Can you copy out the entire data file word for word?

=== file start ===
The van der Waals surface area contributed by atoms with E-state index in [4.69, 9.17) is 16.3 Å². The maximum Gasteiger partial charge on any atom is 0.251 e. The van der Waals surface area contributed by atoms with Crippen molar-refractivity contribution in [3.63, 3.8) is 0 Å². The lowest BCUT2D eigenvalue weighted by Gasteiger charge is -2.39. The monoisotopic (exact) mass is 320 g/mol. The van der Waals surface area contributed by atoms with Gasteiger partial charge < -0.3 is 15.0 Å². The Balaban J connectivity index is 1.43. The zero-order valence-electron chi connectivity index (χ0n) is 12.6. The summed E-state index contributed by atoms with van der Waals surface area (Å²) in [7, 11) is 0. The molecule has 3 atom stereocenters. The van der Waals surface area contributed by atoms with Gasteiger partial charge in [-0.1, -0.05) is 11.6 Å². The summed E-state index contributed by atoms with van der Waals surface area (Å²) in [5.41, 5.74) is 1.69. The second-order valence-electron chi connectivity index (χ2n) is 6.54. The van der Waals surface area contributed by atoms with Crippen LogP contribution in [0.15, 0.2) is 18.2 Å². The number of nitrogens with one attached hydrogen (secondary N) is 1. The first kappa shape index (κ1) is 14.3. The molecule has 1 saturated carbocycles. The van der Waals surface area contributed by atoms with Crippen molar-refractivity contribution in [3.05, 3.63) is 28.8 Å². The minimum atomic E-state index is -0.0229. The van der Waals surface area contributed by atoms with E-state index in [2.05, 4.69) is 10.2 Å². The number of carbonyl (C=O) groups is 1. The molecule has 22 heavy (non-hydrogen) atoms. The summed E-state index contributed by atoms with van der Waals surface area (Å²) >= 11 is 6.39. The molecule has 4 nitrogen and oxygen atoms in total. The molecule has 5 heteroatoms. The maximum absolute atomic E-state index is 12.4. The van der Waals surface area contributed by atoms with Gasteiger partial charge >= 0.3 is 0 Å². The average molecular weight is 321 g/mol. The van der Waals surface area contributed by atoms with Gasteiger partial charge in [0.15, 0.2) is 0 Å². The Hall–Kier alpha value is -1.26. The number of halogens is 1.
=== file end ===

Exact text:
The van der Waals surface area contributed by atoms with E-state index in [4.69, 9.17) is 16.3 Å². The maximum Gasteiger partial charge on any atom is 0.251 e. The van der Waals surface area contributed by atoms with Crippen molar-refractivity contribution in [3.63, 3.8) is 0 Å². The lowest BCUT2D eigenvalue weighted by Gasteiger charge is -2.39. The monoisotopic (exact) mass is 320 g/mol. The van der Waals surface area contributed by atoms with Gasteiger partial charge < -0.3 is 15.0 Å². The Balaban J connectivity index is 1.43. The zero-order valence-electron chi connectivity index (χ0n) is 12.6. The summed E-state index contributed by atoms with van der Waals surface area (Å²) in [7, 11) is 0. The molecule has 3 atom stereocenters. The van der Waals surface area contributed by atoms with Gasteiger partial charge in [-0.1, -0.05) is 11.6 Å². The summed E-state index contributed by atoms with van der Waals surface area (Å²) in [5.41, 5.74) is 1.69. The second-order valence-electron chi connectivity index (χ2n) is 6.54. The van der Waals surface area contributed by atoms with Crippen LogP contribution in [0.15, 0.2) is 18.2 Å². The number of nitrogens with one attached hydrogen (secondary N) is 1. The first kappa shape index (κ1) is 14.3. The molecule has 1 saturated carbocycles. The van der Waals surface area contributed by atoms with Crippen molar-refractivity contribution in [3.05, 3.63) is 28.8 Å². The minimum atomic E-state index is -0.0229. The van der Waals surface area contributed by atoms with E-state index in [2.05, 4.69) is 10.2 Å². The number of carbonyl (C=O) groups is 1. The molecule has 22 heavy (non-hydrogen) atoms. The summed E-state index contributed by atoms with van der Waals surface area (Å²) >= 11 is 6.39. The molecule has 4 nitrogen and oxygen atoms in total. The molecule has 5 heteroatoms. The maximum absolute atomic E-state index is 12.4. The van der Waals surface area contributed by atoms with Gasteiger partial charge >= 0.3 is 0 Å². The average molecular weight is 321 g/mol. The van der Waals surface area contributed by atoms with Gasteiger partial charge in [0.15, 0.2) is 0 Å². The Hall–Kier alpha value is -1.26. The number of halogens is 1.